The Cliffs of Insanity dress

First and foremost, I wanted to say a big thank you to everyone on all their kind comments about the release of my pattern, Nisse! It’s done very well so far and I was a little bit floored to even see it on the top 20 “hot right now” patterns on Ravelry for over a day. Whoa. I don’t really expect to design patterns all that often, although I say this having one design about 70% done (although honestly I don’t intend to touch it again until autumn), with two other ideas brewing… we’ll see where the wind takes me!


Now, here’s what you’re actually here for today, my latest make. You saw a sneak peek in my mending post, and in my collaboration post with Craftsy, and now you get to see the whole thing.

Cliffs of Insanity dress - variation on Simplicity 1523 (1945)

I call it my Cliffs of Insanity dress. And if you don’t recognize that reference from The Princess Bride, we can’t be friends. (Okay, that’s not true, but I’m honestly sad for you if you’ve never seen it. Best movie ever.)

Last month, Roisin sewed a fantastic By Hand London Anna dress in a map print. It reminded me that last summer I purchased some pirate treasure map fabric to sew a little vintage playsuit. Which I never did, so I still had the fabric. And since it’s spring (wow, can I officially say that finally?!), a dress was more appropriate to make than a playsuit. Well as appropriate as pirate ships sailing across your chest can be. And in my world? Totally appropriate.

Cliffs of Insanity dress - variation on Simplicity 1523 (1945)

I made a second version of Simplicity 1523 from 1945, except this time I made a scoop neckline, and used a full dirndl skirt instead of the pattern’s original skirt that I used in my Singin’ in the Rain dress. Which I like, but boy, a two piece waistband (inner and outer) and a full gathered skirt is no piece of cake.

Not that it’s so easy to spot the waistband since it’s a really busy print, but I think you can just make out a pirate ship sailing across it in the photo below.

Cliffs of Insanity dress - variation on Simplicity 1523 (1945)

Gah this print kills me! And the reason I named it the Cliffs of Insanity dress is at the upper part of my neckline below. I had to make sure that was at least somewhere visible on the front, small as it is!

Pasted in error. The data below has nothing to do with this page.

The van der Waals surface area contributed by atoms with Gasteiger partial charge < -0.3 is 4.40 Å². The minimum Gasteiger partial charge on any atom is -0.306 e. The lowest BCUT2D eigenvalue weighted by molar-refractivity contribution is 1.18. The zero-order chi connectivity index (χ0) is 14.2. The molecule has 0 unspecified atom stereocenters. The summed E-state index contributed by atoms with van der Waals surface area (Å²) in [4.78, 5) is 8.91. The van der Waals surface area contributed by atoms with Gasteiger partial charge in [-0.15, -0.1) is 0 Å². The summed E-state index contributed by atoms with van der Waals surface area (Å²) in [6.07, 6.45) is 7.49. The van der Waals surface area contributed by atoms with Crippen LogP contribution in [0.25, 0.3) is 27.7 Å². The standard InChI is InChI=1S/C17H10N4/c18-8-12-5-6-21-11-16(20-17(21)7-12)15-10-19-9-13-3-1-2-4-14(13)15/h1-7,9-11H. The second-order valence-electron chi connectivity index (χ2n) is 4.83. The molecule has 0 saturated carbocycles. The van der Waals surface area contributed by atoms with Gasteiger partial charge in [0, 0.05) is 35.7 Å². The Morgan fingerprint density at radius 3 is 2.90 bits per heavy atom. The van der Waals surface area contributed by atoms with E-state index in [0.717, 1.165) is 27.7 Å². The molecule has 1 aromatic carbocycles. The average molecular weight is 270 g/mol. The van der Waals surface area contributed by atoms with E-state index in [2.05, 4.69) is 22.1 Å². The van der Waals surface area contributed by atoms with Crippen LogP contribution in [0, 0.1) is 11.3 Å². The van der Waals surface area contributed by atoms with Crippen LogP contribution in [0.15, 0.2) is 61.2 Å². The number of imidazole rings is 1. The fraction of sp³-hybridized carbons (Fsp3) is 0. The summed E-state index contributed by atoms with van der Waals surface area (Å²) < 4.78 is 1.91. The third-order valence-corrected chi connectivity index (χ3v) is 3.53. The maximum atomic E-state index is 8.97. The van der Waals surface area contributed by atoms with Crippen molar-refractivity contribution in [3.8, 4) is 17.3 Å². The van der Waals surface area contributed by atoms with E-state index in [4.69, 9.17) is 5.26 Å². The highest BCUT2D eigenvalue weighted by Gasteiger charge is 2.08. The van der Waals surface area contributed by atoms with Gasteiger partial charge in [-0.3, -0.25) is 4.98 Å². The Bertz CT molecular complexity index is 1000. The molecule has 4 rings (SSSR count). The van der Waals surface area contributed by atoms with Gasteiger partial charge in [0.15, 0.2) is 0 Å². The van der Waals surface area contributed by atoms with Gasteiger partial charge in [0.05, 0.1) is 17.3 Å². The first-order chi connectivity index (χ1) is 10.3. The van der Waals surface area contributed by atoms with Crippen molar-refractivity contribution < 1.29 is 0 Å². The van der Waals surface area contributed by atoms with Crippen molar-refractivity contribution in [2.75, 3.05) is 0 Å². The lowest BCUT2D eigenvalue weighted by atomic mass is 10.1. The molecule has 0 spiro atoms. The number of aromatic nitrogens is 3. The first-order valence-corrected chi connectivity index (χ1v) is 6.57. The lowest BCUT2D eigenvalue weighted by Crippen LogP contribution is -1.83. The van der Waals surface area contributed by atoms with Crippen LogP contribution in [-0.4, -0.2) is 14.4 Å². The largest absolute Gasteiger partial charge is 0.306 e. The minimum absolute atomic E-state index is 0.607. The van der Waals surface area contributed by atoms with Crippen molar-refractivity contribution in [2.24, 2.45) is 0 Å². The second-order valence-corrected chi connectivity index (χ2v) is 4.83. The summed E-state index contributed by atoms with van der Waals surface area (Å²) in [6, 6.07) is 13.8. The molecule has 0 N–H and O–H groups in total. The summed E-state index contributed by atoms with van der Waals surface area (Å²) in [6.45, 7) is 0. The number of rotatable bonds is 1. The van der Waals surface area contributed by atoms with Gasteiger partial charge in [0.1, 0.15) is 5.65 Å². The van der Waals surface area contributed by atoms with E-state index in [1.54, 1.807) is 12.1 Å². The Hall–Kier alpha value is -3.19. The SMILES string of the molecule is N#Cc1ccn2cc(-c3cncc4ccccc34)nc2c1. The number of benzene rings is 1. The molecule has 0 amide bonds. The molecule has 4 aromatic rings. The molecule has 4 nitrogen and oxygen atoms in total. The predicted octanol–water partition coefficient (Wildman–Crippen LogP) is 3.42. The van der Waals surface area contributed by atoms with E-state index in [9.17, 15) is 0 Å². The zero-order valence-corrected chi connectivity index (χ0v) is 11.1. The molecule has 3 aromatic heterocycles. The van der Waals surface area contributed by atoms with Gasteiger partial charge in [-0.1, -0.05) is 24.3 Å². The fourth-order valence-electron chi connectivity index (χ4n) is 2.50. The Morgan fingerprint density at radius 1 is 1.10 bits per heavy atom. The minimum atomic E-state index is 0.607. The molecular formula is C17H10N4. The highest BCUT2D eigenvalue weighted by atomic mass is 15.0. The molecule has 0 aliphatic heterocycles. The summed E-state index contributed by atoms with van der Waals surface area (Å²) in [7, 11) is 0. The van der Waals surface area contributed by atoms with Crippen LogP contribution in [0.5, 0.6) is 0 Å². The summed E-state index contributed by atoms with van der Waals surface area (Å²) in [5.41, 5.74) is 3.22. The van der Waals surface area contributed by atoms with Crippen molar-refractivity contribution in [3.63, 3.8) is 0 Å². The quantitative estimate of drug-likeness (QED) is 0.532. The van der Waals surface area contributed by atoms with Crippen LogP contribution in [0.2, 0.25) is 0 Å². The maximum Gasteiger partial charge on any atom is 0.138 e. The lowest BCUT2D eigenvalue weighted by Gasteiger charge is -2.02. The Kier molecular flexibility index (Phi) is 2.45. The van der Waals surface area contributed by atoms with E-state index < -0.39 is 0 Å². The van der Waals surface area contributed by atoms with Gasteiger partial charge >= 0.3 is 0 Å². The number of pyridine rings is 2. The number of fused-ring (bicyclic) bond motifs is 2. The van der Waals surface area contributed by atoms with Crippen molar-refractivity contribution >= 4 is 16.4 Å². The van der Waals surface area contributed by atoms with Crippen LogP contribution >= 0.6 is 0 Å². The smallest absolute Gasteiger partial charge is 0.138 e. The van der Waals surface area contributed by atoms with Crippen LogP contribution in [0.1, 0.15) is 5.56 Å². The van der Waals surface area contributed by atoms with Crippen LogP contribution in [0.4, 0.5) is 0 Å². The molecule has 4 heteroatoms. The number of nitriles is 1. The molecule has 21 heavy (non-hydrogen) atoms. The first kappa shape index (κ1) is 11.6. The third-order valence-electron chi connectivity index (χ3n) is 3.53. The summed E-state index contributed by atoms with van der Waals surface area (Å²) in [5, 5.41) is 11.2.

Cliffs of Insanity dress - variation on Simplicity 1523 (1945)

I’m particularly pleased with how the bodice looks. Lately I’ve been cutting bodice pieces on flat vs. folded fabric to place the prints nicely, but there’s so much going on that really nothing leapt out and said “I must be front and center!” But there’s a big island, a couple of ships, an X marks the spot, navigable waters, a compass… I think that pretty much hits all the high points!

Cliffs of Insanity dress - variation on Simplicity 1523 (1945)

Let me point out here that it was c-c-c-cold when we took these photos! Nowhere near weather to be tramping around without a coat. Oh, the things we do… πŸ˜‰

In hindsight it also wasn’t the greatest idea to wear a dress with lots of brown in it to a not-yet-green marshy preserve. We opted for the grassy background instead of the frozen marsh which was probably kind of a mistake, since it looks so interesting in the below photo. But at least Mel took one of me with our other camera. All the white behind me is still ice!

Cliffs of Insanity dress - variation on Simplicity 1523 (1945)

Cliffs of Insanity dress - variation on Simplicity 1523 (1945)

There’s not much to say about the construction, other than I think I’ve decided that I don’t like interfacing the waistband. When I sit down, it makes the natural fold at my waist more prominent. Other than that, no complaints. Just like my previous version, this dress got an inseam pocket and a lapped zipper… of course, you know about the zipper already!

Cliffs of Insanity dress - variation on Simplicity 1523 (1945)

I’m loving this style of 40s day dress with a waistband, and I have one more to show you soon. In fact, I just sewed a dress without one (a wearable muslin for my Sew for Victory project) and honestly was a little meh about it. So I decided I’m going to alter my SFV plans a bit and throw a waistband in. I’ll talk about my plans for that soon!